Franis (dialoguers) wrote,


Suspension in Dialogue is very similar to a willingness to feel strange during practicing and learning Alexander Technique.

Let's assume the situation of person who has trained themselves to do certain actions to fill a need they define is reasonable or necessary. The habit they've trained themselves to do becomes integrated into their automatic responses. After they learn it, they are not even conscious of the "doing" of it - it can happen every time the situational "trigger" presents itself - or anything similar to the
trigger. An interpretation of meaning is now a reaction that will make the behavior go unto action.

This can be a habitual movement, as in the training of a skill. It can be as innocent as training your arm to hold up a purse - or something you find yourself doing habitually as a mannerism that gets exaggerated the more you repeat it, such as stretching your lips and tensing up your neck or clenching your jaw for no apparent reason.

Then, some time later, another situation comes along that causes the same person to address a second concern, which requires the training of another habit. Let's say this situation requires an opposing movement, opposite from the old habit. Because the first habit has become innate, they've forgotten that they are even doing it - and the sense of them doing it has turned off because they're always repeating it.

The way bodies are made, to make a motion some muscles need to be flexible and others need to be contracted. We're only in change of the "contract" order, in most cases. If someone has trained themselves to always tense up to fulfill a certain imperative or standing order, it can't be so easily undone when it needs to be flexible when flexibility is optimal for doing that opposing motion. The ability to "undo" at will would be a handy thing to (un)do - that's what AT attempts to teach.

So the person finds themselves unable to turn their head if they always tense their neck up and they don't know why they have to move their entire body around to do that thing other people do by turning their head. Or they find that it hurts to turn their head because they're habitually holding their arm up when a purse isn't on it; what they don't feel is how they're also crunching their head into their neck as they hold their arm up. They may have put this habit in place for various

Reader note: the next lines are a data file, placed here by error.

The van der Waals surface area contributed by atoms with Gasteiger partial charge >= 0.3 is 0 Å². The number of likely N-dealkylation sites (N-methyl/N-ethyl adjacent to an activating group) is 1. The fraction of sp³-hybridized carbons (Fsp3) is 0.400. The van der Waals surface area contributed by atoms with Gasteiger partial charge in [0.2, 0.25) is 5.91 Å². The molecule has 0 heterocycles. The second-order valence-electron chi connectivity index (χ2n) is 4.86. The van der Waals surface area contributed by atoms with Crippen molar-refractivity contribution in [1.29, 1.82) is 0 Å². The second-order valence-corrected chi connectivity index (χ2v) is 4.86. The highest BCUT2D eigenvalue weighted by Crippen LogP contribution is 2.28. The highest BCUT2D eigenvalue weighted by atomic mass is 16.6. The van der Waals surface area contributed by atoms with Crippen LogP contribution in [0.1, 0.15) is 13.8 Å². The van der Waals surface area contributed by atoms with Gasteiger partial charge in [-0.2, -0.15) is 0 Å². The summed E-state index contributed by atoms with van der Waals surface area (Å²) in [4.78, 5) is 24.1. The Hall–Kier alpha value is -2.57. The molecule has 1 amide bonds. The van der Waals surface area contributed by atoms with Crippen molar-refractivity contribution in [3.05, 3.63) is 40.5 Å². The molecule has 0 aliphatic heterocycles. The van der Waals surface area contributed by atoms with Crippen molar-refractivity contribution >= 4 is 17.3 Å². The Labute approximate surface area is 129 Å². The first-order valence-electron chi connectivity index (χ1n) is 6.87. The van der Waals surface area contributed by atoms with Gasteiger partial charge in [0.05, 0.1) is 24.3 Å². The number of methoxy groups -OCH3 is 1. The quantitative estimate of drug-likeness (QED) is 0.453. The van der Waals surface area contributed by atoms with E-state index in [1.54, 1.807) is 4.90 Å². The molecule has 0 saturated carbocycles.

reasons, some of which may be questionable later on. How can they change their mind at this point, once the habit is in place?

It's very tricky to stop what you don't know you're doing. Because people have forgotten they're doing the first habit, they usually just strain themselves, using more force to get themselves to do the second. Essentially, this is one of the most common ways how people pull themselves apart, get old quick and die younger.

If you want a way out of this, it is to re-awaken proprioception that has been shut down from repetition. In Dialogue, David Bohm talks about how Dialogue provides some sort of proprioception of thought.

The way out is to observe, contrast, compare and ask yourself what happened and to experiment often. Usually you don't know what happened because your senses unreliably only register gross differences.

The trick is to use something from your environment to cross-reference what is really happening so you can tell when you have just started to do that old same thing again. Like biofeedback training, only without the equipment. You use the world to help you untrain your awareness that you're doing the habit again - and you stop doing it. You don't substitute anything else - just stop what's in the way. The system will "reset" itself to the extent you can stop the interference. The body heals if you get out of the way and stop tearing it up.

You learn to observe and describe stuff about movement such as quality, sequence, direction and timing of the motion you just made. You leave off the conclusions and judgment, and just learn to describe if anything new happened - after you tried the experimenting.

In Alexander Technique, we do things really slow so the habitual reaction that's looking for a reason or need to go into action gets really impatient. If you keep going v-e-r-y slowly, the fast, speedy habit that wants to go off and "help you" will give up altogether for a time. Sneaking by it, you can do the steps of the action without the habit in the way.

It's a really wierd experience, moving without the habits. Feels easier though - that's how you recognize you've moved differently - the lack of effort. Then you see how long you can suspend the habit and go with the strange sensations of moving so differently. You start to cultivate a tolerance and even a joy for feeling wierd, unfamiliar, and strange.

So - if I were to apply this re-awakening of proprioception in the physical sense to thinking as David Bohm suggests...?
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